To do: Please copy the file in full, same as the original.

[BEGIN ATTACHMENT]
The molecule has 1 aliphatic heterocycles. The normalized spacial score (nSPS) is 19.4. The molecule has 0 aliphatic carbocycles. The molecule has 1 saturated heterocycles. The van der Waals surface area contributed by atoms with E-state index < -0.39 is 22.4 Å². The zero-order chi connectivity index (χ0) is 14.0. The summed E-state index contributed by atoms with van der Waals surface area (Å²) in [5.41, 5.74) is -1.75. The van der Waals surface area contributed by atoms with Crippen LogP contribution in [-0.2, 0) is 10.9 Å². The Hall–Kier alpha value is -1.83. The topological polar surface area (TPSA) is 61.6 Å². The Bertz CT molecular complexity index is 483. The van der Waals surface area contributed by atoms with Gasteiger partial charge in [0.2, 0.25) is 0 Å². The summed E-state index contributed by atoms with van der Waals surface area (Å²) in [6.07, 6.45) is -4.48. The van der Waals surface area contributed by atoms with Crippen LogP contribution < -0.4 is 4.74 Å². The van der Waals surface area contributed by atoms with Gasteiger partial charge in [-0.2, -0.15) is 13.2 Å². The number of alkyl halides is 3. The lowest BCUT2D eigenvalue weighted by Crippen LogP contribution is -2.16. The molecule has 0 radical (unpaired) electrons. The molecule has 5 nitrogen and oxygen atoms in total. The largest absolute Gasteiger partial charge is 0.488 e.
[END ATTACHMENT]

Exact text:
The molecule has 1 aliphatic heterocycles. The normalized spacial score (nSPS) is 19.4. The molecule has 0 aliphatic carbocycles. The molecule has 1 saturated heterocycles. The van der Waals surface area contributed by atoms with E-state index < -0.39 is 22.4 Å². The zero-order chi connectivity index (χ0) is 14.0. The summed E-state index contributed by atoms with van der Waals surface area (Å²) in [5.41, 5.74) is -1.75. The van der Waals surface area contributed by atoms with Crippen LogP contribution in [-0.2, 0) is 10.9 Å². The Hall–Kier alpha value is -1.83. The topological polar surface area (TPSA) is 61.6 Å². The Bertz CT molecular complexity index is 483. The van der Waals surface area contributed by atoms with Gasteiger partial charge in [0.2, 0.25) is 0 Å². The summed E-state index contributed by atoms with van der Waals surface area (Å²) in [6.07, 6.45) is -4.48. The van der Waals surface area contributed by atoms with Crippen LogP contribution < -0.4 is 4.74 Å². The van der Waals surface area contributed by atoms with Gasteiger partial charge in [-0.2, -0.15) is 13.2 Å². The number of alkyl halides is 3. The lowest BCUT2D eigenvalue weighted by Crippen LogP contribution is -2.16. The molecule has 0 radical (unpaired) electrons. The molecule has 5 nitrogen and oxygen atoms in total. The largest absolute Gasteiger partial charge is 0.488 e.